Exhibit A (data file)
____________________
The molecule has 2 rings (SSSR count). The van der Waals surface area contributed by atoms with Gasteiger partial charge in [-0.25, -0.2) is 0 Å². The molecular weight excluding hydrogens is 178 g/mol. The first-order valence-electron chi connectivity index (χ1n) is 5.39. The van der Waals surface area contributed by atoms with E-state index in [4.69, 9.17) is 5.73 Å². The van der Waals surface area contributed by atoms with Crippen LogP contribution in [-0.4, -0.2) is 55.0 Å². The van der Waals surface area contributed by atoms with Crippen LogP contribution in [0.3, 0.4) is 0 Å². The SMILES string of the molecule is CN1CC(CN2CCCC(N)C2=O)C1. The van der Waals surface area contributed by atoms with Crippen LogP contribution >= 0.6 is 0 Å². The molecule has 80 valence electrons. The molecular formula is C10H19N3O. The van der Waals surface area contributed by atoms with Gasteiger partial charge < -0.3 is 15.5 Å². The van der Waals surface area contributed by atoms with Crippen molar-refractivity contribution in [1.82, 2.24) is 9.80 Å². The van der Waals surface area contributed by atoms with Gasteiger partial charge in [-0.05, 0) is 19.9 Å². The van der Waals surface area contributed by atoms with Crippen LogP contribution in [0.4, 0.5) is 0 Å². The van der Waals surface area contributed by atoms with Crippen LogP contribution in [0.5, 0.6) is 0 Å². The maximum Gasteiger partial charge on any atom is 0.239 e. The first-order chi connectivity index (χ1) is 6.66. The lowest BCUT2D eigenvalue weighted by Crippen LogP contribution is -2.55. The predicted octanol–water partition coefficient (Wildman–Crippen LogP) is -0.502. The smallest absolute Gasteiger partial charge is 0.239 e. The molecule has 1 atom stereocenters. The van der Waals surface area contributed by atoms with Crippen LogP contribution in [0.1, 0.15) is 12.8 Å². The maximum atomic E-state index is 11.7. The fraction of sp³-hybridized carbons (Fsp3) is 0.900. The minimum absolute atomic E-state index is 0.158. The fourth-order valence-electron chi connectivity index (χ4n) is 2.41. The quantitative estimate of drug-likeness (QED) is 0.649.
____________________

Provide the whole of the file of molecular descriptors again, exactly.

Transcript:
The molecule has 2 rings (SSSR count). The van der Waals surface area contributed by atoms with Gasteiger partial charge in [-0.25, -0.2) is 0 Å². The molecular weight excluding hydrogens is 178 g/mol. The first-order valence-electron chi connectivity index (χ1n) is 5.39. The van der Waals surface area contributed by atoms with E-state index in [4.69, 9.17) is 5.73 Å². The van der Waals surface area contributed by atoms with Crippen LogP contribution in [-0.4, -0.2) is 55.0 Å². The van der Waals surface area contributed by atoms with Crippen LogP contribution in [0.3, 0.4) is 0 Å². The SMILES string of the molecule is CN1CC(CN2CCCC(N)C2=O)C1. The van der Waals surface area contributed by atoms with Crippen LogP contribution >= 0.6 is 0 Å². The molecule has 80 valence electrons. The molecular formula is C10H19N3O. The van der Waals surface area contributed by atoms with Gasteiger partial charge < -0.3 is 15.5 Å². The van der Waals surface area contributed by atoms with Crippen molar-refractivity contribution in [1.82, 2.24) is 9.80 Å². The van der Waals surface area contributed by atoms with Gasteiger partial charge in [-0.05, 0) is 19.9 Å². The van der Waals surface area contributed by atoms with Crippen LogP contribution in [0.4, 0.5) is 0 Å². The van der Waals surface area contributed by atoms with Crippen LogP contribution in [0.5, 0.6) is 0 Å². The maximum Gasteiger partial charge on any atom is 0.239 e. The first-order chi connectivity index (χ1) is 6.66. The lowest BCUT2D eigenvalue weighted by Crippen LogP contribution is -2.55. The predicted octanol–water partition coefficient (Wildman–Crippen LogP) is -0.502. The smallest absolute Gasteiger partial charge is 0.239 e. The molecule has 1 atom stereocenters. The van der Waals surface area contributed by atoms with Crippen LogP contribution in [0.1, 0.15) is 12.8 Å². The maximum atomic E-state index is 11.7. The fraction of sp³-hybridized carbons (Fsp3) is 0.900. The minimum absolute atomic E-state index is 0.158. The fourth-order valence-electron chi connectivity index (χ4n) is 2.41. The quantitative estimate of drug-likeness (QED) is 0.649.